Author Topic: Different Meanings for Words  (Read 95989 times)

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jaxsue

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Re: Different Meanings for Words
« Reply #915 on: May 19, 2012, 03:06:18 PM »
I'm in the Southeast US, and people here only use call around to mean calling several people, as in calling around to see who can give me a ride.

I married into a long-standing Southern family, and they would ask if someone could "carry them" to the store.  :)

BatCity

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Re: Different Meanings for Words
« Reply #916 on: May 26, 2012, 08:57:52 AM »
Maybe I just missed it, but I don't recall seeing "mean" on this thread.

In the US, to say someone is mean signifies that they are rude, unpleasant, nasty.

I understand that in some countries, it means they are cheap or miserly (i.e. thy don't like to spend money).

A short story by Maeve Binchy, who is Irish, had me thrown for a loop until I figured this out.

Nibsey

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Re: Different Meanings for Words
« Reply #917 on: May 26, 2012, 09:55:23 AM »
Maybe I just missed it, but I don't recall seeing "mean" on this thread.

In the US, to say someone is mean signifies that they are rude, unpleasant, nasty.

I understand that in some countries, it means they are cheap or miserly (i.e. thy don't like to spend money).

A short story by Maeve Binchy, who is Irish, had me thrown for a loop until I figured this out.

Here in Ireland it can mean both. It depends on context. When describing the act of doing something nasty, I'd say "don't be mean" or " that was a mean thing to do" but when used to describe a person, like "my neighbor is mean"  meaning they're a cheap so and so.
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Thipu1

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Re: Different Meanings for Words
« Reply #918 on: May 26, 2012, 10:50:22 AM »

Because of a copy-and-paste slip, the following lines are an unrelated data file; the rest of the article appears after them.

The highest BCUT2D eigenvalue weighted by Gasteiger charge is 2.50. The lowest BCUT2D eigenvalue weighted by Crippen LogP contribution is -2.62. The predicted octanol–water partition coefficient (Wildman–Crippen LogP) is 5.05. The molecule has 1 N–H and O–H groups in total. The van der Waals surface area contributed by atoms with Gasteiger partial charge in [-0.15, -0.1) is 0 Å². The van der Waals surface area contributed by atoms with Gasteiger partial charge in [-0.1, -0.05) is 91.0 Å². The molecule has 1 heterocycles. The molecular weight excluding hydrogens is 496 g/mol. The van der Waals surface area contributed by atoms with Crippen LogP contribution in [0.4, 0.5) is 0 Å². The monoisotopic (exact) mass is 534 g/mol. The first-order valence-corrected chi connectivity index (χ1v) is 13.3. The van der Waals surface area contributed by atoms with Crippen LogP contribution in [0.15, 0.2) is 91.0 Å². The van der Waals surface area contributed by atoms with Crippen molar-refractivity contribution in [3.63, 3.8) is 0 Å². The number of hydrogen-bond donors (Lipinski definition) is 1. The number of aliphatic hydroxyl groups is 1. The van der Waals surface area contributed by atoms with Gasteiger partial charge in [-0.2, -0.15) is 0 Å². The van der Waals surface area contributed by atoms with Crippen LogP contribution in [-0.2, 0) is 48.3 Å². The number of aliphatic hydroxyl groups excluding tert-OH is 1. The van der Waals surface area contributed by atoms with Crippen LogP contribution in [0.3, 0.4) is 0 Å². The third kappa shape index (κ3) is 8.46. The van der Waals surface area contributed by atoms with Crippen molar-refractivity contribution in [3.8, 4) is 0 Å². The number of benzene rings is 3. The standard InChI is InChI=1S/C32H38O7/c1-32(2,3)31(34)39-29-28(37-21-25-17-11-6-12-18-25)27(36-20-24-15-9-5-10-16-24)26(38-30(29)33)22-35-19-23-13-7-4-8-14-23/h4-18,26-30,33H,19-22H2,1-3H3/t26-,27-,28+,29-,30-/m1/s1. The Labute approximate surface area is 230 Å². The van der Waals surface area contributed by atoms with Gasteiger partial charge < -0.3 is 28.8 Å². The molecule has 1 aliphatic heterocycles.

Where I live (NYC) to 'luck out' means to have very good luck as in, 'We really lucked out on the weather for the Wedding'.

'Mean' can connote two different things but both are connected.

 A person can be 'mean' if he or she is nasty, spiteful or intolerant.  A person can also be 'mean' if she or he is miserly.  In both senses, the term means that someone is not being generous.  It doesn't matter if the 'mean' person is grudging of money or approval.  'Mean' is 'mean' no matter how you see it.       

Bethczar

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Re: Different Meanings for Words
« Reply #919 on: May 26, 2012, 05:09:50 PM »
Maybe I just missed it, but I don't recall seeing "mean" on this thread.

In the US, to say someone is mean signifies that they are rude, unpleasant, nasty.

I understand that in some countries, it means they are cheap or miserly (i.e. thy don't like to spend money).

A short story by Maeve Binchy, who is Irish, had me thrown for a loop until I figured this out.
"Mean" can be "miserly" in the US, too. It is perhaps a less common meaning, but not unusual.

jaxsue

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Re: Different Meanings for Words
« Reply #920 on: May 27, 2012, 01:40:53 PM »
Maybe I just missed it, but I don't recall seeing "mean" on this thread.

In the US, to say someone is mean signifies that they are rude, unpleasant, nasty.

I understand that in some countries, it means they are cheap or miserly (i.e. thy don't like to spend money).

A short story by Maeve Binchy, who is Irish, had me thrown for a loop until I figured this out.
"Mean" can be "miserly" in the US, too. It is perhaps a less common meaning, but not unusual.

True. I'm US-born-and-raised, and my parents used "mean" for meaning cheap. They were anglo-philes, so that may be the reason.